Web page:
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2 Witch. Killing swine.
3 Witch. Sister, where thou?

1 Witch. A sailor's wife had chesnuts in her lap, And mounch'd, and mounch'd, and mounch'd :

Give me, quoth I: Aroint thee,' uitch! the rump-fed ronyono cries. Her husband's to Aleppo gone, master o'the Tiger: But in a sieve I'll thither sail, And, like a rat without a tail, I'll do, I'll do, and I'll do.

2 Witch. I'll give thee a' wind.
1 Witch. Thou art kind.
3 Witch. And I another.

1 Witch. I myself have all the other ;
And the very ports they blow,
All the quarters that they know
l'the shipman's card. 3
I will drain him dry as hay:
Sleep shall, neither night nor day,
Hang upon his pent-house lid;
He shall liye a man forbid : 4
Weary sev'n-nights, nine times nine,
Shall he dwindle, peak, and pine:
Though his bark cannot be lost,
Yet it shall be tempest-toss'd.
Look what I have.

2 Witch. Show me, show me.

1 Witch. Here I have a pilot's thumb, Wreck’d, as homeward he did come.

[Drum within.

Avaynt, begone. 2 A scurvy woman fed on offals. 3 Sailor's chart.

4 Accursed

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3 Witch. A drum, a drum; Macbeth doth come.

All. The weird sisters, s hand in hand,
Posters of the sea and land,
Thus do go about, about;
Thrice to thine, and thrice to mine,
And thrice again, to make up

nine: Peace!--the charm's wound up.

Enter MacBeth and BANQUO.

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Macb. So foul and fair a day I have not seen.

Ban. How far is't call'd to Fores? - What are these,
So wither'd, and so wild in their attire;
That look not like the inhabitants o'the earth,
And yet are on't? Live you ? or are you aught
That man may question? You seem to understand

me,
By each at once her choppy finger laying
Upon her skinny lips :-You should be women,
And yet your beards forbid me to interpret
That you are so.

Macb. Speak, if you can ;-What are you? 1 Witch. All hail, Macbeth! hail to thee, thane of

Glamis ! 2 Witch. All hail, Macbeth! hail to thee, thane of

Cawdor! 3 IVitch. All hail, Macbeth! that shalt be king

hereafter. Ban. Good sir, why do you start; and seem to fear Things that do sound so fair ?-I'the name of truth,

5 Prophetick sisters.

Are ye fantastical,6 or that indeed
Which outwardly ye show? My noble partner
You greet with present grace, and great prediction
Of noble having, and of royal hope,
That he seems rapt8 withal; to me you speak not:
If you can look into the seeds of time,
And say, which grain will grow, and which will not;
Speak then to me, who neither beg, nor fear,
Your favours, nor your hate.

1 Witch. Hail !
2 Witch. Hail!
3 Witch. Hail !
1 Witch. Lesser than Macbeth, and greater.
2 IVitch. Not so happy, yet much happier.
3 Witch. Thou shalt get kings, though thou be

none : So, all hail, Macbeth, and Banquo !

1 Witch. Banquo, and Macbeth, all hail !

Macb. Stay, you imperfect speakers, tell me more : By Sinel's death, I know, I am thane of Glamis; But how of Cawdor? the thane of Cawdor lives, A prosperous gentleman; and, to be king, Stands not within the prospect of belief, No more than to be Cawdor. Say, from whence You owe this strange intelligence? or why Upon this blasted heath you stop our way With such prophetick greeting ?-Speak, I charge you.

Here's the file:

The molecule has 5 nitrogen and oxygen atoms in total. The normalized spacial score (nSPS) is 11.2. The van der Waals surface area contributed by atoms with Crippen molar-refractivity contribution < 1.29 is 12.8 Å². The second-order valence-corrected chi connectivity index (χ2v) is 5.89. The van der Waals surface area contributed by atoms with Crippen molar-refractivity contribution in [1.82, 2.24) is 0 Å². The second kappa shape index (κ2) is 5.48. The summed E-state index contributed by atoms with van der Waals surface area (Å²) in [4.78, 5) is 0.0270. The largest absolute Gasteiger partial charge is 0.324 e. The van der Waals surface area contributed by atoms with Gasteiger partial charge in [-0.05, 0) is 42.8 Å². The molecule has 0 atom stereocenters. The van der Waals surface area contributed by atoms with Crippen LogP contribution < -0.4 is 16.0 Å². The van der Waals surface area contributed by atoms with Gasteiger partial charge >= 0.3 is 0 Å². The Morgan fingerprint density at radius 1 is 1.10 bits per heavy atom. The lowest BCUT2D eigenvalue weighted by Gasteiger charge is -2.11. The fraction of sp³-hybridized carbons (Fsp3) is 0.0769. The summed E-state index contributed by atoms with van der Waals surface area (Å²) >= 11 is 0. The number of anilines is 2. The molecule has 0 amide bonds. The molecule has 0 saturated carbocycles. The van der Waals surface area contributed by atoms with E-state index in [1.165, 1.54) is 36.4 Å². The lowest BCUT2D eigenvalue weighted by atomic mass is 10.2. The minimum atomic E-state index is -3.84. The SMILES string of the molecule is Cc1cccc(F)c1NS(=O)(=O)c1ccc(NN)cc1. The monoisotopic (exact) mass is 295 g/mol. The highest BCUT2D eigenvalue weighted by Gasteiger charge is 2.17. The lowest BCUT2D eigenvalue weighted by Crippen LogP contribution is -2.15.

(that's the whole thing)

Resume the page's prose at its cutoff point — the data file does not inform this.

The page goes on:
[Witches vanish, Ban. The earth hath bubbles, as the water has, And these are of them :-Whither are they vanish'd ?

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Macb. Into the air ; and what seem'd corporal,

melted As breath into the wind.—'Would they had staid! Ban. Were such things here, as we do speak

about?
Or have we eaten of the insane root,
That takes the reason prisoner ?

Macb. Your children shall be kings.
Ban.

You shall be king.
Macb. And thane of Cawdor too; went it not so?
Ban. To the self-same tune, and words. Who's

here?

1

Enter Rosse and ANGUS. Rosse. The king hath happily receiv'd, Macbeth, The news of thy success : and when he reads Thy personal venture in the rebels' fight, His wonders and his praises do contend, Which should be thine, .or his: Silenc'd with that, In viewing o'er the rest o’the self-same day, He finds thee in the stout Norweyan ranks, Nothing afеard of what thyself didst make, Strange images of death. As thick as tale, Came post with post ; and every one did bear Thy praises in his kingdom's great defence, And pour'd them down before him. Ang.

We are sent, To give thee, from our royal master, thanks; To herald thee into his sight, not pay thee.

Rosse. And, for an earnest of a greater honour,

I

9 The root which makes insane.
· As fast as they could be counted.

He bade me, from him, call thee thane of Cawdor:
In which addition, hail, most worthy thane!
For it is thine.

Ban. . What, can the devil speak true ?
Macb. The thane of Cawdor lives; Why do you

dress me In borrow'd robes ? Ang.

Who was the thane, lives yet; But under heavy judgment bears that life Which he deserves to lose. Whether he was Combin'd with Norway; or did line the rebel With hidden help and vantage; or that with both He labour'd in his country's wreck, I know not; But treasons capital, confess'd, and prov'd, Have overthrown him. Macb.

Glamis, and thane of Cawdor: The greatest is behind.--Thanks for your pains.Do you not hope your children shall be kings, When those that gave the thane of Cawdor to me, Promis'd no less to them? Ban.

That, trusted home, Might yet enkindle 3

you

unto the crown,
Besides the thane of Cawdor. But 'tis strange:
And oftentimes, to win us to our harm,
The instruments of darkness tell us truths;
Win us with honest trifles, to betray us
In deepest consequence.-
Cousins, a word, I pray you.
Macb.

Two truths are told, As happy prologues to the swelling act

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